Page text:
• Myolysis. In this laparoscopic procedure, an electric current or laser destroys the fibroids and shrinks the blood vessels that feed them. A similar procedure called cryomyolysis freezes the fibroids. The safety, effectiveness and associated risk of fibroid recurrence of myolysis and cryomyolysis have yet to be determined.
    • Endometrial ablation. This treatment, performed with a specialized instrument inserted into the uterus, uses heat, microwave energy, hot water or electric current to destroy the lining of the uterus, either ending menstruation or reducing your menstrual flow. Endometrial ablation is effective in stopping abnormal bleeding, but doesn't affect fibroids outside the interior lining of the uterus.
    • Uterine artery embolization. Small particles (embolic agents) injected into the arteries supplying the uterus cut off blood flow to fibroids, causing them to shrink. This technique, performed by an interventional radiologist, is proving effective in shrinking fibroids and relieving the symptoms they can cause. Advantages over surgery include no incision and a shorter recovery time. Complications may occur if the blood supply to the ovaries or other organs is compromised.

Table below shows the Types of Medications used in the treatment of Fibroids. This list is not exhaustive.
Click here to view the chemical structures page.

DrugAction Common Side Effects
Androgens
such as
Danazol
Shrink fibroids and control symptoms by inhibiting production of steroids by the ovaries.  

This results in decreased secretion of estradiol (female sex hormone) and slight increase of androgens (steroids responsible for male characteristics)
  • Enhanced unwanted hair growth  (hirsutism)
  • Deepened voice
  • Acne and oily skin

Cabergoline
Cabergoline is an ergot alkaloidal drug that works by blocking the release of prolactin, a regulatory hormone, from the pituitary gland. 

Prolactin is thought to promote the growth of Fibroids.
  • Nausea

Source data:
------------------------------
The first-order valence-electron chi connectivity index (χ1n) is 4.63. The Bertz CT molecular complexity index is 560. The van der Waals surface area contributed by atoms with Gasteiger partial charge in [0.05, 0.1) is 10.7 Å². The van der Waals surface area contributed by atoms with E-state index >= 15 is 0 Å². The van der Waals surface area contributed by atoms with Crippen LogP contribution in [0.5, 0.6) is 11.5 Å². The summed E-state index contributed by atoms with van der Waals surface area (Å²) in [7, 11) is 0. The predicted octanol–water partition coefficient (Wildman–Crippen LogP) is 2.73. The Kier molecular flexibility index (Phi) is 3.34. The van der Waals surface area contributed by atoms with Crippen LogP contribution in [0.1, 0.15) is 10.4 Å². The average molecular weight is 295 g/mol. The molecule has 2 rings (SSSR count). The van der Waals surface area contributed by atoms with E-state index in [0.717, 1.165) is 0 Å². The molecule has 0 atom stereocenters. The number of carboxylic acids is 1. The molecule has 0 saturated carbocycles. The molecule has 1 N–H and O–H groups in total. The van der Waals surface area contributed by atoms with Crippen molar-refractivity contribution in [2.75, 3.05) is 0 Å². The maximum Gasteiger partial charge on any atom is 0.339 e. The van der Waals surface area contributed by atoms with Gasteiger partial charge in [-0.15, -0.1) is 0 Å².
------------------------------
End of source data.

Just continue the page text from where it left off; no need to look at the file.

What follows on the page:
• Vomiting
  • Stomach upset
  • Constipation
  • Dizziness
  • Tiredness
Gonadotropin-releasing hormone agonists (analogs)
such as
goserelin acetate, leuprolide acetate
Treats oestrogen dependent conditions by suppressing the production of both testosterone and oestrogen
  • Temporary increase in bone pain
  • Hot flushes
  • Headache
  • Stomach upset
  • Depression
  • Weight gain
  • Reduced sexual desire
Selective progesterone receptor modulators
such as
Ulipristal acetate, Progenta and Asoprisnil;

or the receptor antagonists such as Mifepristone

Modulators: May have mixed agonist/antagonist profiles that lead to selective stimulation or inhibition progesterone-like action in different tissues
Antagonists: Block of progesterone receptors
  • Abdominal pain
  • Temporary menstrual disorder
  • Headache
  • Nausea  
Endometrial thickening has limited the administration of the modulators to no longer than three to four months.
Aromatase inhibitors
such as
anastrozole

Works by partially lowering systemic oestrogen levels by either blocking the production of estrogen or blocking the action of estrogen on receptors.


They also partially inhibit locally over-expressed aromatase in fibroids.

  • Increased risk for developing osteoporosis
  • Joint disorders such as arthritis, arthrosis and arthralgia
  • Infertility
  • Aggressive behavior
  • Adrenal insufficiency
  • Kidney failure
  • Liver dysfunction

For a full profile on a drug you may be taking, visit Drugs.com or Rxlist.com and simply enter the name.